"I didn't vote for Trump," my buddy Ted said as he pulled out a chair to join me at the cafe'. "But I can understand why people did." He ordered a medium latte. "They'll be disappointed, though."
"You bet," I responded. "Trump only cares about Trump--and those named Trump. 'I'm not a populist, but I played one on TV'."
Ted chuckled. Then, a sigh.
"What?" I prodded. "I'm your friend. We can talk privately, and no one except OpEd News readers will hear us."
"It's difficult." Another sigh. "I try to be a good person. I try to be progressive."
"They've changed the rules. It's gone too far."
He must have seen my puzzled expression, so he continued, "Look, let's go back a bit. Affirmative action."
"Uh-oh." I quickly sipped my coffee.
"No, listen. Slavery was horrible and unforgivable. The idea of providing reparations for that crime was a very good one. I wish the reparations had gone to those who needed them most, poor blacks in urban areas rather than the suburbanized middle class, but, the effort was honorable. And, we had a debt to the Native Americans as well, so we were right to include American tribes in affirmative action programs.
"I won $250 at Pachonga last weekend. I'll treat for that latte," I smiled.
"I'm being serious. But, sure. Go ahead," he grinned. "But then it all went south. Literally."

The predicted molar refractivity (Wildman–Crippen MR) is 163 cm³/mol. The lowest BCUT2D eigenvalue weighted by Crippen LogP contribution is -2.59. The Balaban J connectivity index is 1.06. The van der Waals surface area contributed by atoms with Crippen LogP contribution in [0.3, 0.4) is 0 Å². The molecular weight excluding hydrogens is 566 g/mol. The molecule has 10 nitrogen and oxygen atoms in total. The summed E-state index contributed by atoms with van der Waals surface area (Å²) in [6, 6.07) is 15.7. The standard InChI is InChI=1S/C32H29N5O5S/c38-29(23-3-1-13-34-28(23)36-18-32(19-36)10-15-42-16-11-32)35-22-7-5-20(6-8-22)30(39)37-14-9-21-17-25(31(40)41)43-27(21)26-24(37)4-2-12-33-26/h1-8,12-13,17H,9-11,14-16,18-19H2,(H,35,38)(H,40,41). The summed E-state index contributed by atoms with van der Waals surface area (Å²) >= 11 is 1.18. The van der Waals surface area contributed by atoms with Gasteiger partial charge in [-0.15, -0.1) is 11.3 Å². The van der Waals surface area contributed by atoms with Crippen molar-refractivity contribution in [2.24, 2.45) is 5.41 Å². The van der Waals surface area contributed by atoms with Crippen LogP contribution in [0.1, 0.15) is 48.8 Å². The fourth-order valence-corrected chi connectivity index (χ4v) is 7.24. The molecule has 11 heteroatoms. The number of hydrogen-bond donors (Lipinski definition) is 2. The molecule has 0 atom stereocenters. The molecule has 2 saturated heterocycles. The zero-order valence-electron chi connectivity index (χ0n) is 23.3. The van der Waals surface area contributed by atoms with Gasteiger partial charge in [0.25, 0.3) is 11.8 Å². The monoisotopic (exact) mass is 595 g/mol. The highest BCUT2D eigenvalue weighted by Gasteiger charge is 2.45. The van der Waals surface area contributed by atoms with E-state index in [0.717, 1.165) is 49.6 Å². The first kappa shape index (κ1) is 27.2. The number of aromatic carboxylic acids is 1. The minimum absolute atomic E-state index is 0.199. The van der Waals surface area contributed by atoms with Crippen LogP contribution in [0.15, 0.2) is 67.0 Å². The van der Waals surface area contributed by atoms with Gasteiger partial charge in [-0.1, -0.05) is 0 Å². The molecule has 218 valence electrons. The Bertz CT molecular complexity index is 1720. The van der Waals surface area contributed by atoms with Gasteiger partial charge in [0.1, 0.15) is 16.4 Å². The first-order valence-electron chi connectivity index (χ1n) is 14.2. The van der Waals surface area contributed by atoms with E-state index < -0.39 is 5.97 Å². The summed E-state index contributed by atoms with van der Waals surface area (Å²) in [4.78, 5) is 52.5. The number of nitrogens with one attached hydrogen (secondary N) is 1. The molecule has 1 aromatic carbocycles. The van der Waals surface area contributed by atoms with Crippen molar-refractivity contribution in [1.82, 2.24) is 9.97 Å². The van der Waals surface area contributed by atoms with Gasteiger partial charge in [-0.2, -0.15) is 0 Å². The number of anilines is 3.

I waved for him to keep talking.
"Over the next decades, the affirmative action pool got bigger and bigger. First, Mexican immigrants, documented and undocumented, who came to the United States voluntarily were added." He stressed the word 'voluntarily'. "Then other "Latinos", immigrants from Central and South America, from Cuba, and from the Caribbean. Even people from Spain, a fellow European country, got benefits from the "Hispanic" banner--while my cousins in Ireland had to wait at the end of the line." He snorted. "My office gave a scholarship to a 'Latino' from Argentina, whose grandparents had escaped Nazi Germany." He blew on his latte for a cool down. "Affirmative action and reparations were replaced by 'Diversity'. All of a sudden, it didn't matter if you'd been forced to come to the US or your lands had been taken. A Hispanic sounding last name? International immigrant? Step to the front of the line."
"Surely helping our newest immigrants doesn't mean we are hurting our own citizens," I countered. "You haven't done so badly yourself."